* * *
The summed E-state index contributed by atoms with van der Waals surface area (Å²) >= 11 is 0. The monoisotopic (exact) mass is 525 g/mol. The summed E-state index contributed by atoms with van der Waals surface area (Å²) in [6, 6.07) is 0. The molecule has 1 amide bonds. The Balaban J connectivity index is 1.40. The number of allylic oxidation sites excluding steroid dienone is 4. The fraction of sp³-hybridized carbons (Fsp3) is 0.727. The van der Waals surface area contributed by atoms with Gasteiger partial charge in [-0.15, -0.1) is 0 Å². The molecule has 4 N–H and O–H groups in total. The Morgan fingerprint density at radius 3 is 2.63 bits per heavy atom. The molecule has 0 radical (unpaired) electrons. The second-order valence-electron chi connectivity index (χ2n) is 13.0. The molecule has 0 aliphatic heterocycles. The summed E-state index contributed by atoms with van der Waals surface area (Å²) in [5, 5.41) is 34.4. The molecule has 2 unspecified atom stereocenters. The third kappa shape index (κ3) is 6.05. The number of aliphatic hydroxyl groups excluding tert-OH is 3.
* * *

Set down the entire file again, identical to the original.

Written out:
The summed E-state index contributed by atoms with van der Waals surface area (Å²) >= 11 is 0. The monoisotopic (exact) mass is 525 g/mol. The summed E-state index contributed by atoms with van der Waals surface area (Å²) in [6, 6.07) is 0. The molecule has 1 amide bonds. The Balaban J connectivity index is 1.40. The number of allylic oxidation sites excluding steroid dienone is 4. The fraction of sp³-hybridized carbons (Fsp3) is 0.727. The van der Waals surface area contributed by atoms with Gasteiger partial charge in [-0.15, -0.1) is 0 Å². The molecule has 4 N–H and O–H groups in total. The Morgan fingerprint density at radius 3 is 2.63 bits per heavy atom. The molecule has 0 radical (unpaired) electrons. The second-order valence-electron chi connectivity index (χ2n) is 13.0. The molecule has 0 aliphatic heterocycles. The summed E-state index contributed by atoms with van der Waals surface area (Å²) in [5, 5.41) is 34.4. The molecule has 2 unspecified atom stereocenters. The third kappa shape index (κ3) is 6.05. The number of aliphatic hydroxyl groups excluding tert-OH is 3.